If you have previously been flying with NiCad or NiMH batteries, switching over to lithium polymer will result in a different number of cells being used. If you had 6 to 7 round cells then 2
lithium polymer cells will correctly duplicate the voltage of those cells. If you had 10-11 cells then 3 lithium polymer cells would be right for you. There are a lot of 8 cell flyer's out there
that are stuck between 2 and 3 cells. In my experience the best option is to determine how many watts you were using before and duplicate that with your LiPos, Motor, and Prop. For example. If
you were running 8 cells (9.6volts) at 10 amps on a speed 400 airplane, then you have 9.6 x10, 96 watts. So if you went with 2 lithium polymer cells (7.2 volts nominal) then you'd need to change
your prop such that you used 13 amps. If you went to 3 LiPoly's (10.8 volts nominal) then you'd need to reduce the amperage to 8.9 amps. These estimates are approximate, and some experimentation
is required for best results but conserving Watts is a good way to start.
D. 10C from 3S4P? Naming conventions explained.
How fast a battery can discharge is it's maximum current capacity. Current is generally rated in C's for the battery. C is how long it takes to discharge the battery in fractions of an hour. For
instance 1 C discharges the battery in 1/1 hours or 1 hour. 2 C discharges the battery in ½ or half an hour. All RC batteries are rated in milli Amp hours. If a battery is rated at 2000 mAh and
you discharge it at 2000mA (or 2 amps, 1 amp = 1000mA) it will be completely discharged in one hour. The C rating of the battery is thus based on its capacity. A 2000mAh cell discharged a 2 amps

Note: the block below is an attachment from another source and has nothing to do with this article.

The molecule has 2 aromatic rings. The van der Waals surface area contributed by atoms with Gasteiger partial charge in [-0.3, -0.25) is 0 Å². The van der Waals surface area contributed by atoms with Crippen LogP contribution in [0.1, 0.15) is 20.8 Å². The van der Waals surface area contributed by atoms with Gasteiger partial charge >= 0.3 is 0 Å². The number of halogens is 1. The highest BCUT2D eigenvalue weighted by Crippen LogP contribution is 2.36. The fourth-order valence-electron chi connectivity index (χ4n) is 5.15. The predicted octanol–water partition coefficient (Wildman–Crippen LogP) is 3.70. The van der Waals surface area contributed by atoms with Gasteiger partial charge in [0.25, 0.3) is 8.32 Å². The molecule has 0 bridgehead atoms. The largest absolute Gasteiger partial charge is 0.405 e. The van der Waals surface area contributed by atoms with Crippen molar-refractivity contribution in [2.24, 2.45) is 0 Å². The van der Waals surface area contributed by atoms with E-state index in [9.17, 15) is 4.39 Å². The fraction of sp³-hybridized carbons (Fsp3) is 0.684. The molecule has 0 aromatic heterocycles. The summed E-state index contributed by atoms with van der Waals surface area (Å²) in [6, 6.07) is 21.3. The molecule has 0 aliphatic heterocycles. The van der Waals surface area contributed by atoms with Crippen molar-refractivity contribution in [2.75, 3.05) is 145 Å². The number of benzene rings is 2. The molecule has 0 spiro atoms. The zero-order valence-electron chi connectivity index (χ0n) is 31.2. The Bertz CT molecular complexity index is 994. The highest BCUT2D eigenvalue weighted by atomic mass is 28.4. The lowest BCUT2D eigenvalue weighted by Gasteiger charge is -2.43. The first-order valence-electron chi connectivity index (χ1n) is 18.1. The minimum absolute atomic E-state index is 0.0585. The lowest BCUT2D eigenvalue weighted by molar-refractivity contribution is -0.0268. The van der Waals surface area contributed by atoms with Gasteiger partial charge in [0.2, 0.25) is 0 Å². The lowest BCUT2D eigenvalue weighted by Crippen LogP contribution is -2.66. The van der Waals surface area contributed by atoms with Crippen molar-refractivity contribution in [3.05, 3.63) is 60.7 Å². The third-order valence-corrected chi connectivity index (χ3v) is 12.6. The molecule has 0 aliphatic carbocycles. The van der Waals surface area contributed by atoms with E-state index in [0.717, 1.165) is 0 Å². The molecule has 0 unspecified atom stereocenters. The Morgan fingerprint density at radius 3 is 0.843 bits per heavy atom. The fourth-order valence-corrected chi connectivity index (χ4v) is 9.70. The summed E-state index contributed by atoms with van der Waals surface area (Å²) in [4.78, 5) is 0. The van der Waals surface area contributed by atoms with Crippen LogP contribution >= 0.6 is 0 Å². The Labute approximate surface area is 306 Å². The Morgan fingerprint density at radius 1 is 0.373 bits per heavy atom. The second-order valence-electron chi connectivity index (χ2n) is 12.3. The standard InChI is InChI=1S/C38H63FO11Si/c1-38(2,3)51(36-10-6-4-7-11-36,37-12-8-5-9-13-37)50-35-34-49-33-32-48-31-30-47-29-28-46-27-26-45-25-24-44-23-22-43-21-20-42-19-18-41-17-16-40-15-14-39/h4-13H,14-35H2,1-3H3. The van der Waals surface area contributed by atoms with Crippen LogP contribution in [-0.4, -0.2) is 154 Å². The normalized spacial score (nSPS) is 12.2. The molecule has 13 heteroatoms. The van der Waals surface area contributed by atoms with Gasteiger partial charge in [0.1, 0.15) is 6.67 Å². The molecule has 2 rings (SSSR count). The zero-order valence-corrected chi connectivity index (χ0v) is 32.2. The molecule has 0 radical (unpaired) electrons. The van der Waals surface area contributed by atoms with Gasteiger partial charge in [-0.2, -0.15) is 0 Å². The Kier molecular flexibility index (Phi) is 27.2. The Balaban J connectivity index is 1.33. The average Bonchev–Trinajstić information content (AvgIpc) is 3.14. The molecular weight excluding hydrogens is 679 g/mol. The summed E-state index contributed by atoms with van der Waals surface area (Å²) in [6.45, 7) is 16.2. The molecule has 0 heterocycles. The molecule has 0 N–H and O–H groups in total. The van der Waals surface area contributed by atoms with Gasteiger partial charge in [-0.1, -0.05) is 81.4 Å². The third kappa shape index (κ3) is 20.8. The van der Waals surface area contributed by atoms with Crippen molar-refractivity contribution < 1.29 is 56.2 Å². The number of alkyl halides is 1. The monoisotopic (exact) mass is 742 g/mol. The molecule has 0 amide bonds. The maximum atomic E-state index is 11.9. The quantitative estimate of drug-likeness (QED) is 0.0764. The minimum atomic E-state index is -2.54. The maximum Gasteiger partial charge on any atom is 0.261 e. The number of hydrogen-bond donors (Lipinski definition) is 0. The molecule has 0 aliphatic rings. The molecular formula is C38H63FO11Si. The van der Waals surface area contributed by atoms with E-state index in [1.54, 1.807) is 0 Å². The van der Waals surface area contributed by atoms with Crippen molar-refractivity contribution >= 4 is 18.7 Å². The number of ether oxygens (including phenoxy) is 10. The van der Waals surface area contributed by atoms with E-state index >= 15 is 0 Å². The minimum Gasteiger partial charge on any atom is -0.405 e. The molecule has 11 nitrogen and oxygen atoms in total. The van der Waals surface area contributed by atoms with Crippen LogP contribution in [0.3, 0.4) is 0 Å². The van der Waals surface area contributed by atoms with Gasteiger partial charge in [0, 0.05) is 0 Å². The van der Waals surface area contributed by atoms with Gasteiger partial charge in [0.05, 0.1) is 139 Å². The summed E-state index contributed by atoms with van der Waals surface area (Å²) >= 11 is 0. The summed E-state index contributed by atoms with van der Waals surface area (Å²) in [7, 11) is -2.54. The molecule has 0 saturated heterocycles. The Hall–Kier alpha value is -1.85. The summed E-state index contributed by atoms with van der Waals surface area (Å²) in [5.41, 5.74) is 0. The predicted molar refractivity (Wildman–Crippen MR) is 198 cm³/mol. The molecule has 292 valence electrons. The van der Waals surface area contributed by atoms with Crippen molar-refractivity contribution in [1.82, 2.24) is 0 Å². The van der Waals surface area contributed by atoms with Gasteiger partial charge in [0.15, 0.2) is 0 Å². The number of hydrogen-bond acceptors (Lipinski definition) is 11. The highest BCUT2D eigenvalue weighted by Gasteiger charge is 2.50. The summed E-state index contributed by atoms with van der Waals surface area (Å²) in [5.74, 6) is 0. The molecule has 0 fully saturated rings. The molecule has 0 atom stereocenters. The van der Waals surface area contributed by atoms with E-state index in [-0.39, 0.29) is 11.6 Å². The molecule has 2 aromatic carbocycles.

is being discharged at 1C (2000mA x 1), a 2000mAh cell discharged at 6 amps is being discharged at 3C( 2000mA x 3).
All batteries have limitations on how fast they can discharge. Because of this many LiPoly batteries are put in parallel to increase the current capacity of the battery pack. When 2 batteries are
wired positive to positive and negative to negative they become like one battery with double the capacity. If you have 2 2000mAh cells and you wire them in parallel then the result is the same as
1 4000mAh cell. This 4000mAh cell has the same C rating as the original 2000mAh cells did. Thus if the 2000mAh cells could discharge at a maximum of 5C, or 10 amps then the new 4000mAh cell can
also discharge at 5C or (4000mA x 5) 20 amps. This method of battery pack building allows us to use LiPoly batteries at higher currents than single cells could produce.
The naming convention that allows you to decipher how many cells are in parallel and how many are in series is the XSXP method. The number in front of the S represents the number of series cells
in the pack so 3S means it's a 3 cell pack. The number in front of P means the number of cells in parallel. So a 3S4P pack of 2100mAh cells has a total of 12 cells inside. It will have the
voltage of any other 3S pack since the number of cells in series determines the voltage. It will have the current handling of 4 times the maximum C rating of the 12 individual cells. So say our